Singh explained that the exhaust flow recirculates within the aftertreatment (one box) system and helps in maintaining the heat, especially for low-load cycles, and thus reduces the need to trigger SCR warmup mode (which also helps in fuel efficiency improvements).

“The exhaust gas recirculation along with other combustion strategies is used to warm up the exhaust aftertreatment faster and keep it warm during challenging operating conditions, like startup, idling and low-load conditions,” he said.

The other trick is getting two cracks at the NOx with two dosers and two SCR reactors, a process that is further enhanced by the use of uncooled exhaust to increase the temperature of the two SCR catalysts.

In this connection, Singh goes on to say, “This aftertreatment system consists of an SCR to DPF to SCR configuration. The upstream diesel exhaust fluid doser, which is the first doser, is closer to the engine turbocharger and gets the advantage of the hot temperature. This helps in reducing the NOx over the first SCR catalyst especially in low-load cycles or startup conditions. The downstream DEF doser, which is the second doser, plays a key role in reducing remaining NOx over the second, main SCR catalyst.”

Brian McGreevy, program chief engineer for S13 Integrated Powertrain, summed up the concept: “The design philosophy of the powertrain is to have the NOx emissions reduction achieved primarily through selective catalytic reduction in the aftertreatment. The S13 Integrated Powertrain’s engine does not have an EGR cooler but still has EGR, which is only used to keep the aftertreatment warm for initial startup, idling and other low-load conditions. Without significant EGR usage in normal driving conditions and not being used as a significant part of the emissions reduction, an EGR cooler is not needed.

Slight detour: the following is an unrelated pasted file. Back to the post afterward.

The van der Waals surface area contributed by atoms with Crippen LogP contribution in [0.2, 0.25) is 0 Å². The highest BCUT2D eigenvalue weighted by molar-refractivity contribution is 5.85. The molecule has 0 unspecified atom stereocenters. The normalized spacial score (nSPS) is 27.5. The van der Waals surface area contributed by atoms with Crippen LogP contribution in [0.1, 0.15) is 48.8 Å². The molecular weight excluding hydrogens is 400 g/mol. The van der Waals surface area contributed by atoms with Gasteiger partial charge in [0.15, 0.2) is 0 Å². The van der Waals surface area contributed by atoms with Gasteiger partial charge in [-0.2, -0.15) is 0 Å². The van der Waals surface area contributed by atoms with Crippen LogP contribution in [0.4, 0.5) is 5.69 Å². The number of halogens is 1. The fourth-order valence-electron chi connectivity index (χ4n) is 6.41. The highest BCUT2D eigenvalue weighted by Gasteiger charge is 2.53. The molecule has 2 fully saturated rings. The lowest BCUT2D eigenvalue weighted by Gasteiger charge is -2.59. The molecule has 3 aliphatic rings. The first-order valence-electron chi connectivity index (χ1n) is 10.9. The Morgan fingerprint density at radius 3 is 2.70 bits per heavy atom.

“The dual-stage SCR in a one-box design is a key enabler of this strategy. With the removal of the EGR cooler and nearly no EGR, the engine generates less soot and PM, but has a strong NOx control provided by the dual-stage SCR. Less soot and PM generated also supports extending DPF service intervals. Since there is no active DPF regen, no fuel dosing in the aftertreatment system is required.”

The net effect of such a system would be to save fuel, likely a considerable amount via engine efficiency, but at the cost of at least some increase in DEF usage. McGreevy says, “The design intent was not to reduce engine-out NOx but to achieve the most efficient combustion possible. This was made possible due to the effectiveness of the aftertreatment system for NOx conversion.”